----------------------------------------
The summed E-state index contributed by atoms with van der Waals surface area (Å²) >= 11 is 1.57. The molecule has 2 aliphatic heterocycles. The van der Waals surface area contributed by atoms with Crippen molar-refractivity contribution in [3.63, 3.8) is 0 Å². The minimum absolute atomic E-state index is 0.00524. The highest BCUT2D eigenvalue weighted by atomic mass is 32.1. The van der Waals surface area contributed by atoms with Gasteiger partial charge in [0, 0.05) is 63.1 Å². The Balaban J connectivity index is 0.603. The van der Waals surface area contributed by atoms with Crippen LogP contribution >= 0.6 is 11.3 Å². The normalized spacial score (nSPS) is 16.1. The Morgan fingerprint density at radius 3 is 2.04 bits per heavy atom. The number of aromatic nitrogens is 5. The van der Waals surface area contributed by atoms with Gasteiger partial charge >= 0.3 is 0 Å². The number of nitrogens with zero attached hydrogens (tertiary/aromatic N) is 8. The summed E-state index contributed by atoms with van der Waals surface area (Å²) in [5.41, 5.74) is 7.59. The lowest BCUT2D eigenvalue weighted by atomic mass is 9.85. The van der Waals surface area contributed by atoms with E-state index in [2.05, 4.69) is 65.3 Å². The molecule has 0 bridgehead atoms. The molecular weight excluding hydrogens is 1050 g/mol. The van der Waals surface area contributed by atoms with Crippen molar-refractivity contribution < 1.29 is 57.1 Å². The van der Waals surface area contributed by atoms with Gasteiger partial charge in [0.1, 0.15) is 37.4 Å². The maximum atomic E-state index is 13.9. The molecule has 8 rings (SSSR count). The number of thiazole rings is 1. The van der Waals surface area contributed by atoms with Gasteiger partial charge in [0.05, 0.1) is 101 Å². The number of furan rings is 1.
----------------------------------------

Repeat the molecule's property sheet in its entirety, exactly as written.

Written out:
The summed E-state index contributed by atoms with van der Waals surface area (Å²) >= 11 is 1.57. The molecule has 2 aliphatic heterocycles. The van der Waals surface area contributed by atoms with Crippen molar-refractivity contribution in [3.63, 3.8) is 0 Å². The minimum absolute atomic E-state index is 0.00524. The highest BCUT2D eigenvalue weighted by atomic mass is 32.1. The van der Waals surface area contributed by atoms with Gasteiger partial charge in [0, 0.05) is 63.1 Å². The Balaban J connectivity index is 0.603. The van der Waals surface area contributed by atoms with Crippen LogP contribution >= 0.6 is 11.3 Å². The normalized spacial score (nSPS) is 16.1. The Morgan fingerprint density at radius 3 is 2.04 bits per heavy atom. The number of aromatic nitrogens is 5. The van der Waals surface area contributed by atoms with Gasteiger partial charge >= 0.3 is 0 Å². The number of nitrogens with zero attached hydrogens (tertiary/aromatic N) is 8. The summed E-state index contributed by atoms with van der Waals surface area (Å²) in [5.41, 5.74) is 7.59. The lowest BCUT2D eigenvalue weighted by atomic mass is 9.85. The van der Waals surface area contributed by atoms with E-state index in [2.05, 4.69) is 65.3 Å². The molecule has 0 bridgehead atoms. The molecular weight excluding hydrogens is 1050 g/mol. The van der Waals surface area contributed by atoms with Crippen molar-refractivity contribution < 1.29 is 57.1 Å². The van der Waals surface area contributed by atoms with Gasteiger partial charge in [0.1, 0.15) is 37.4 Å². The maximum atomic E-state index is 13.9. The molecule has 8 rings (SSSR count). The number of thiazole rings is 1. The van der Waals surface area contributed by atoms with Gasteiger partial charge in [0.05, 0.1) is 101 Å². The number of furan rings is 1.